With the reference to the oppression and separation, Little Mosque mirrors the contemporary society that we live in where women have to fight for their rights. Many are affronted by the Muslims. Because of this, Sarah and Fatimah in Little Mosque reflect the modern women who fight for a better future. The scene when Sarah tries to come to the mosque in her long pants despite the board’s interdiction shows how smart women are in their combat against oriental stereotypes. In Little Mosque, the diversity of the culture emerges as the solution in the effort to counter orientalism. Rev. Thorne is a symbol of unity. He helps to settle a disagreement between Farook and Baber where he keeps the opinion flowing. He is aware of the culture conflict the Muslims face in the new environment. However, with proper words, he manages to address the difference and find a common ground. Additionally, Amaar promotes intellectual dialogues among the board members that let them understand that discrimination should not happen (Salama, 2011). Little Mosques gives an example of how the conflicts could be solved when every member respects the opinion of the others. The sexism reflects how the patriarch society controls the world. Though, with the growing globalization, Islam needs to understand the contemporary society and value the needs the multicultural community around the world.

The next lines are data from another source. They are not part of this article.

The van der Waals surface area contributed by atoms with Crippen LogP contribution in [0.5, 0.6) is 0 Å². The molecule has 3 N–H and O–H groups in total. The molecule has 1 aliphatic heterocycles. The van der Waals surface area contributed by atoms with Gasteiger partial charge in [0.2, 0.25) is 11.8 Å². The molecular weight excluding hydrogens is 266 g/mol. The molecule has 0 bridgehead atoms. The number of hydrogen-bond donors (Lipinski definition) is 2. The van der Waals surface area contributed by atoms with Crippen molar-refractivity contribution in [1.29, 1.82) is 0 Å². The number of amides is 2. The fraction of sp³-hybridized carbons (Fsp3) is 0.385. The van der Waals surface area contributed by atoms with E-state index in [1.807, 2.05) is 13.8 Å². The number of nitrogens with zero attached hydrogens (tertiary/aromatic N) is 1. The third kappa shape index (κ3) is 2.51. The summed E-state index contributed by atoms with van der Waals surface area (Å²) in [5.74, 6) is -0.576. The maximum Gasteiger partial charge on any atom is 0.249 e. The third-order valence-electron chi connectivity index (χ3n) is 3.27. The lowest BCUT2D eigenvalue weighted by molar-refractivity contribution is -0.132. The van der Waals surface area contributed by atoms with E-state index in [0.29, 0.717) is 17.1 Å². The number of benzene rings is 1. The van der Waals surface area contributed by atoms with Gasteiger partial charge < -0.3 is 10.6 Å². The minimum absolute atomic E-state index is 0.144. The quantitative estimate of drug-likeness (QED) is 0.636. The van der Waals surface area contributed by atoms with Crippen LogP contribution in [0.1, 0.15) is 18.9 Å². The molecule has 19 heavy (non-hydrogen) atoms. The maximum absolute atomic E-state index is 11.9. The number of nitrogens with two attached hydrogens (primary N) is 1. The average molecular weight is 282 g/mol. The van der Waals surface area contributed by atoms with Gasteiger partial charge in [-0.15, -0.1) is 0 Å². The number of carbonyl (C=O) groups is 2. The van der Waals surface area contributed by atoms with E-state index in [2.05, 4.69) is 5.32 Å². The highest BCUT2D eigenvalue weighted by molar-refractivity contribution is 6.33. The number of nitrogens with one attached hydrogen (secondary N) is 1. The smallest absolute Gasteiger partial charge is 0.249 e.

It is clear that it is important to establish a conversation about the orientalism and the human rights that will reduce stereotypes, including those based on gender inequality. It means that the series shows that gender violation is unacceptable in the modern world. Finally, religion will always remain an important aspect of human lives. However, with the changes that popular culture imposes on the society, religion will also face new challenges that should be solved wisely.